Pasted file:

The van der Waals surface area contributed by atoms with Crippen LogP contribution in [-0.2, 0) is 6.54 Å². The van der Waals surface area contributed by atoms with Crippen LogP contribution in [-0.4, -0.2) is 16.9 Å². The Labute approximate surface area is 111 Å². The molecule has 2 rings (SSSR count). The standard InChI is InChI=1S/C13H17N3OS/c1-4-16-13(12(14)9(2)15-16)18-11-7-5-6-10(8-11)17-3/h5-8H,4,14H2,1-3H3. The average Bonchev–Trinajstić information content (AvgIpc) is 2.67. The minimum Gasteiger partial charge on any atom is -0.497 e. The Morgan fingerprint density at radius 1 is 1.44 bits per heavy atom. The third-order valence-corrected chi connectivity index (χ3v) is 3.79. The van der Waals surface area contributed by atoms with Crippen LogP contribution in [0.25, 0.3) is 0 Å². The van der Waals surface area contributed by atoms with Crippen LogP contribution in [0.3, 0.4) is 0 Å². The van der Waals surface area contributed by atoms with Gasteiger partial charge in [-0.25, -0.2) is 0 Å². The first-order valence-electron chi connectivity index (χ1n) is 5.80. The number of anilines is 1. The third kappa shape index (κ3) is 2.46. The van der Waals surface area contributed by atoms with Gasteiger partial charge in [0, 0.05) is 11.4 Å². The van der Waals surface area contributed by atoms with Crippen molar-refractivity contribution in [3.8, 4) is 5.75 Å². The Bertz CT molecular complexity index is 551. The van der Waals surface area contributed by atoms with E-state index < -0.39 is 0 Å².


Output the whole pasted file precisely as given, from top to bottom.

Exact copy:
The van der Waals surface area contributed by atoms with Crippen LogP contribution in [-0.2, 0) is 6.54 Å². The van der Waals surface area contributed by atoms with Crippen LogP contribution in [-0.4, -0.2) is 16.9 Å². The Labute approximate surface area is 111 Å². The molecule has 2 rings (SSSR count). The standard InChI is InChI=1S/C13H17N3OS/c1-4-16-13(12(14)9(2)15-16)18-11-7-5-6-10(8-11)17-3/h5-8H,4,14H2,1-3H3. The average Bonchev–Trinajstić information content (AvgIpc) is 2.67. The minimum Gasteiger partial charge on any atom is -0.497 e. The Morgan fingerprint density at radius 1 is 1.44 bits per heavy atom. The third-order valence-corrected chi connectivity index (χ3v) is 3.79. The van der Waals surface area contributed by atoms with Crippen LogP contribution in [0.25, 0.3) is 0 Å². The van der Waals surface area contributed by atoms with Crippen LogP contribution in [0.3, 0.4) is 0 Å². The van der Waals surface area contributed by atoms with Gasteiger partial charge in [-0.25, -0.2) is 0 Å². The first-order valence-electron chi connectivity index (χ1n) is 5.80. The number of anilines is 1. The third kappa shape index (κ3) is 2.46. The van der Waals surface area contributed by atoms with Gasteiger partial charge in [0, 0.05) is 11.4 Å². The van der Waals surface area contributed by atoms with Crippen molar-refractivity contribution in [3.8, 4) is 5.75 Å². The Bertz CT molecular complexity index is 551. The van der Waals surface area contributed by atoms with E-state index < -0.39 is 0 Å².